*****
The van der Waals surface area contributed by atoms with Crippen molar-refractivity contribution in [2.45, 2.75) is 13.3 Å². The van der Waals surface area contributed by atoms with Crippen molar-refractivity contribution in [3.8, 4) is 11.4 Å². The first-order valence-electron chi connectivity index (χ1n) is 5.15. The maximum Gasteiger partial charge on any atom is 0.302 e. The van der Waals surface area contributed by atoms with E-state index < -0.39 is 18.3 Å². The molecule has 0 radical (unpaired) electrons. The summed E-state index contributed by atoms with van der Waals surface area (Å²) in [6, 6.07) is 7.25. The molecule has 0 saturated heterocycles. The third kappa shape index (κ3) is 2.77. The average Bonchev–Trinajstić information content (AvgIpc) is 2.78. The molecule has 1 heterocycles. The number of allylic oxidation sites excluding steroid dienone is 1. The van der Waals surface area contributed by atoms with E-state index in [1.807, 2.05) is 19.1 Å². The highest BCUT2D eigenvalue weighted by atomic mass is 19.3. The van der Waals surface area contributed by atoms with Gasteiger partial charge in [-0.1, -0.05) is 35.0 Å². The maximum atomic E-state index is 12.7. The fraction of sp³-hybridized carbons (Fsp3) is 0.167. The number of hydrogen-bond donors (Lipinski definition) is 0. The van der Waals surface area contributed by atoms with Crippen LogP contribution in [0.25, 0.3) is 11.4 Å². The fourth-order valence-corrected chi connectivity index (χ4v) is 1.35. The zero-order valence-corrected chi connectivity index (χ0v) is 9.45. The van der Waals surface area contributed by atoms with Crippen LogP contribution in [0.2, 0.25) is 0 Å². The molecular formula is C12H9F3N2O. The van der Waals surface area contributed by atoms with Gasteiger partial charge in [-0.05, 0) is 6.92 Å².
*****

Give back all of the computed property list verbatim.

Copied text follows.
The van der Waals surface area contributed by atoms with Crippen molar-refractivity contribution in [2.45, 2.75) is 13.3 Å². The van der Waals surface area contributed by atoms with Crippen molar-refractivity contribution in [3.8, 4) is 11.4 Å². The first-order valence-electron chi connectivity index (χ1n) is 5.15. The maximum Gasteiger partial charge on any atom is 0.302 e. The van der Waals surface area contributed by atoms with E-state index < -0.39 is 18.3 Å². The molecule has 0 radical (unpaired) electrons. The summed E-state index contributed by atoms with van der Waals surface area (Å²) in [6, 6.07) is 7.25. The molecule has 0 saturated heterocycles. The third kappa shape index (κ3) is 2.77. The average Bonchev–Trinajstić information content (AvgIpc) is 2.78. The molecule has 1 heterocycles. The number of allylic oxidation sites excluding steroid dienone is 1. The van der Waals surface area contributed by atoms with E-state index in [1.807, 2.05) is 19.1 Å². The highest BCUT2D eigenvalue weighted by atomic mass is 19.3. The van der Waals surface area contributed by atoms with Gasteiger partial charge in [-0.1, -0.05) is 35.0 Å². The maximum atomic E-state index is 12.7. The fraction of sp³-hybridized carbons (Fsp3) is 0.167. The number of hydrogen-bond donors (Lipinski definition) is 0. The van der Waals surface area contributed by atoms with Crippen LogP contribution in [0.25, 0.3) is 11.4 Å². The fourth-order valence-corrected chi connectivity index (χ4v) is 1.35. The zero-order valence-corrected chi connectivity index (χ0v) is 9.45. The van der Waals surface area contributed by atoms with Crippen LogP contribution in [0.2, 0.25) is 0 Å². The molecular formula is C12H9F3N2O. The van der Waals surface area contributed by atoms with Gasteiger partial charge in [-0.05, 0) is 6.92 Å².